Its strand, like glint of sunlight, by the ocean sprayed,
Outside the harbor stately ships went sailing by,
And disappearing steered for lands their captains sought;
Then—vanished isle and ocean, swallowed up in shade,
For lo, the picture hung upon the sunset sky! [page 53]


Impatiently waited the world for fair Summer—
One day at earth’s gateway there came a soft tapping,
The ancient gate keepers were peacefully napping,
They woke from their sleep when long ceased was the rapping,
And knew not how near them had been the bright Summer.

Again to the portal comes beautiful Summer—
Through gates left ajar welcome guest now advances,
O’er hills and o’er hollows the gay fairy dances,
All Nature responds to her radiant glances.
O Queen of the Seasons is magical Summer! [page 54]


Life’s Morn—when Hope is born—
          The time
     To smile, pluck flowers
     In idle hours,
     To dare and do,
     Ideals pursue,
     Chase youth’s delights
     And seek new heights
To climb.

Life’s Noon—come all too soon—
          The hour
     When burdens press,
     Toil’s in excess,
     The blossoms fair
     Found here and there,
Maturer years
     Impearl with tears—
Earth’s dower.

Life’s Night—grope for the light—
          So near—
     Of that bright Day
Which lasts alway;
     Here—fall asleep,
     There—harvest reap.
     When dawns that Morn,
     Knowledge is born,
          All’s clear! [page 55]


Yes, she’s asleep, but lights need not be dimmed,
Nor voices hushed. No footfall on the stair
Will rouse her from her rest. Her eyes behold
The Light within the “many mansions” fair.

Her ears have caught sweet sounds we cannot hear.
Some day that those who sleep like her are dead,
But well we know their true life’s just begun
And by “still waters” evermore they’re led.

Then do not grieve that she has journeyed on
And reached her Father’s home. There she will wait
“Not changed but glorified,” and welcome you
When you in turn draw near the wondrous gate. [page 56]


Love’s fire burned bright by day and night,
   Kindled by Love’s fair hand;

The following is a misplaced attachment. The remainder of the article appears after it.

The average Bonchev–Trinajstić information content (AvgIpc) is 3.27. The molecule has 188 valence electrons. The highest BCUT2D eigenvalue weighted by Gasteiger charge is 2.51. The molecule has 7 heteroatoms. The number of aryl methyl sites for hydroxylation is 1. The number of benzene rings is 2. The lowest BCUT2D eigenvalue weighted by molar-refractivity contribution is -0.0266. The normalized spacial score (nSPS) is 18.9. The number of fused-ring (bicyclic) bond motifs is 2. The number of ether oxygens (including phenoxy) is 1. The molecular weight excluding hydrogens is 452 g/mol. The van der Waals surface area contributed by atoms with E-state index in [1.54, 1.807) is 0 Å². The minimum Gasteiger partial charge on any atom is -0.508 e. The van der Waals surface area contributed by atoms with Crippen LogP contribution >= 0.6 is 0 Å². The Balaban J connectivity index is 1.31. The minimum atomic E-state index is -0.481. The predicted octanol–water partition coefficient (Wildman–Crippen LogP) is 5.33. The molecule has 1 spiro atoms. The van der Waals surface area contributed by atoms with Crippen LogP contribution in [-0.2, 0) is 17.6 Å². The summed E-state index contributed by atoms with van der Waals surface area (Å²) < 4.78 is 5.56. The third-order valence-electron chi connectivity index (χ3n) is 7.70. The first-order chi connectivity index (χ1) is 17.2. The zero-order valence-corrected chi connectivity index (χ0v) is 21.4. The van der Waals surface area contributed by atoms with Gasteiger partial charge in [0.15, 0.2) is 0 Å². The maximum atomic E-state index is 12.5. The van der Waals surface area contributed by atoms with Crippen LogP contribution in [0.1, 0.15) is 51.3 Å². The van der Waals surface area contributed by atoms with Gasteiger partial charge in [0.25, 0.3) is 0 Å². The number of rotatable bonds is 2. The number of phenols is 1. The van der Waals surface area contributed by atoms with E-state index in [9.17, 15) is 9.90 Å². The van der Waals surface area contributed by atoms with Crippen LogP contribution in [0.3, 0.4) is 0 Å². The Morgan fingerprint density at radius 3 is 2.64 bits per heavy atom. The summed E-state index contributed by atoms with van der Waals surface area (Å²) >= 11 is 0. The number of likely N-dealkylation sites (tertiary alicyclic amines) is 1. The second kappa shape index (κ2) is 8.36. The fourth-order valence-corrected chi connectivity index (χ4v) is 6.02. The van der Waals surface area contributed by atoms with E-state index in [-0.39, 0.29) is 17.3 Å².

In storms its flame, always the same,
   By Love’s sweet breath was fanned.
But yestermorn I saw Love borne
   Asleep on flower-strewn bier—
My heart was crushed, for, “Dust to dust—”
   Are cruel words to hear.

The clay that fell was Love’s death knell,
   Herald of Sorrow’s birth;
Ghost of that sound is haunting round,
   Dread thud of falling earth.
This, then, my doom—to see flowers bloom,
   And hear the singing birds!
While Love lies dead in earthy bed,
   All Nature sunshine girds.

Who has not heard that sound which stirred
   The soul to grief profound,
And sat apart with bleeding heart,
   Mocked by the joy around?
Then bear with me till I can see
   Through tears Grief rainbow-crowned,
And lift my eyes to Paradise
Beyond Love’s lonely mound. [page 57]


Once in Mother Earth’s brown bosom
   Wild-flower babies lay asleep,
Daily gaining strength and beauty,
Till they woke and learned to creep.

Then their mother fastened on them
   Sachet bags of dainty hue,
Left them sitting in the doorway—
   Eagerly they all crawled through.

Father Sol soon spied them coming;
   Up into his warm embrace
Coaxingly he drew his children,
Gently kissing each wee face.

But at night their father left them,
   And they could not find their door,
So they nestled close together
In the woods upon the floor.

Every year their flower relations,
   Seeking for them, leave their home.
When we see them shyly peeping,
   Then we know sweet Spring has come. [page 58]


Persephone her dreamrobe cast aside
For one which from fair Iris caught its hue;
The earth, through icy veil, the goddess spied,
The fabric rent and pushed a nosegay through,
Then vernal carpet wove and deftly spread,
While sweet-voiced heralds—bird and breeze and stream—
Called as she fared, proclaiming Winter fled—
And now with Spring’s young life the earth’s agleam. [page 59]


What of those other battlefields—those gardens of Gethsemane—
Where women’s souls engage in warfare all unseen except by One
Who hears the pale lips pray, “Help me, O God, to say, Thy will be done,”
And leads those other warriors on to unrecorded victory?

The World but sees them yield the flower of manhood at their Country’s call—
Their faces brave with smiles—but when they wave farewell with dimming eyes,
And hear those willing feet go forth the foe to meet, Fear, Hope defies,
And dashes from their lips Hope’s cup and gives the wormwood and the gall!

“Killed? Thousands upon thousands. Rush more forces to the firing line!
We have no time to mourn. Leave that to women. They are won’t to weep—”
This, then, is women’s part—to hide the heart wounds’ smart, Death’s harvest reap—
While winds and waves alone the dirges chant along the firing line.

What of those other battlefields—those gardens of Gethsemane—
Where women’s souls engage in warfare all unseen except by One
Who hears the pale lips pray, “Help me, O God, to say, Thy will be done,”
And leads those other warriors on to sacrificial victory? [page 60]